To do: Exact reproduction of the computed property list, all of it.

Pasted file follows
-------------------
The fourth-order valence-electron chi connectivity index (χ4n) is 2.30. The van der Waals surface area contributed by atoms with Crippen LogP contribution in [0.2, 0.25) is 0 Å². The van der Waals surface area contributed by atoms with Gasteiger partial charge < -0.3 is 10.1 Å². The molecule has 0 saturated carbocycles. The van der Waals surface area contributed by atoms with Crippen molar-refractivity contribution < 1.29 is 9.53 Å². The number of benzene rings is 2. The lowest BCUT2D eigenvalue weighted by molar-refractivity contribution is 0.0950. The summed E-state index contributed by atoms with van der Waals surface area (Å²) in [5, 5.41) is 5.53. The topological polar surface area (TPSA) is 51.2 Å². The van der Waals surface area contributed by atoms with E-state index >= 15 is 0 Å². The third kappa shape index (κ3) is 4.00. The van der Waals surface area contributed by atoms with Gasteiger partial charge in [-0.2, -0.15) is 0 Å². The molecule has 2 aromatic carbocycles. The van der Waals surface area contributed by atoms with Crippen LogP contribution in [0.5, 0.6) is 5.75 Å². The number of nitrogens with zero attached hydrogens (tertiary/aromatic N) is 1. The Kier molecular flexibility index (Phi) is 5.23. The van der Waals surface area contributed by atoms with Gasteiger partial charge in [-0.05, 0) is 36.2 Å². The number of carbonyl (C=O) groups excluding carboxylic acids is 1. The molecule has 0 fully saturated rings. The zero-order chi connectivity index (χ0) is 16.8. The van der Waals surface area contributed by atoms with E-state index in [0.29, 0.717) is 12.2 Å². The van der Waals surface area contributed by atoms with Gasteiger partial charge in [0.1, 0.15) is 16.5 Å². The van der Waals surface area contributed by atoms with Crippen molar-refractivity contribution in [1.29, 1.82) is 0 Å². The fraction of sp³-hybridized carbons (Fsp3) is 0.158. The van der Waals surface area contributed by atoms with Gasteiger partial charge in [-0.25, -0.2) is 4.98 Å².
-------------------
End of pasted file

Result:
The fourth-order valence-electron chi connectivity index (χ4n) is 2.30. The van der Waals surface area contributed by atoms with Crippen LogP contribution in [0.2, 0.25) is 0 Å². The van der Waals surface area contributed by atoms with Gasteiger partial charge < -0.3 is 10.1 Å². The molecule has 0 saturated carbocycles. The van der Waals surface area contributed by atoms with Crippen molar-refractivity contribution < 1.29 is 9.53 Å². The number of benzene rings is 2. The lowest BCUT2D eigenvalue weighted by molar-refractivity contribution is 0.0950. The summed E-state index contributed by atoms with van der Waals surface area (Å²) in [5, 5.41) is 5.53. The topological polar surface area (TPSA) is 51.2 Å². The van der Waals surface area contributed by atoms with E-state index >= 15 is 0 Å². The third kappa shape index (κ3) is 4.00. The van der Waals surface area contributed by atoms with Gasteiger partial charge in [-0.2, -0.15) is 0 Å². The molecule has 2 aromatic carbocycles. The van der Waals surface area contributed by atoms with Crippen LogP contribution in [0.5, 0.6) is 5.75 Å². The number of nitrogens with zero attached hydrogens (tertiary/aromatic N) is 1. The Kier molecular flexibility index (Phi) is 5.23. The van der Waals surface area contributed by atoms with Gasteiger partial charge in [-0.05, 0) is 36.2 Å². The number of carbonyl (C=O) groups excluding carboxylic acids is 1. The molecule has 0 fully saturated rings. The zero-order chi connectivity index (χ0) is 16.8. The van der Waals surface area contributed by atoms with E-state index in [0.29, 0.717) is 12.2 Å². The van der Waals surface area contributed by atoms with Gasteiger partial charge in [0.1, 0.15) is 16.5 Å². The van der Waals surface area contributed by atoms with Crippen molar-refractivity contribution in [1.29, 1.82) is 0 Å². The fraction of sp³-hybridized carbons (Fsp3) is 0.158. The van der Waals surface area contributed by atoms with Gasteiger partial charge in [-0.25, -0.2) is 4.98 Å².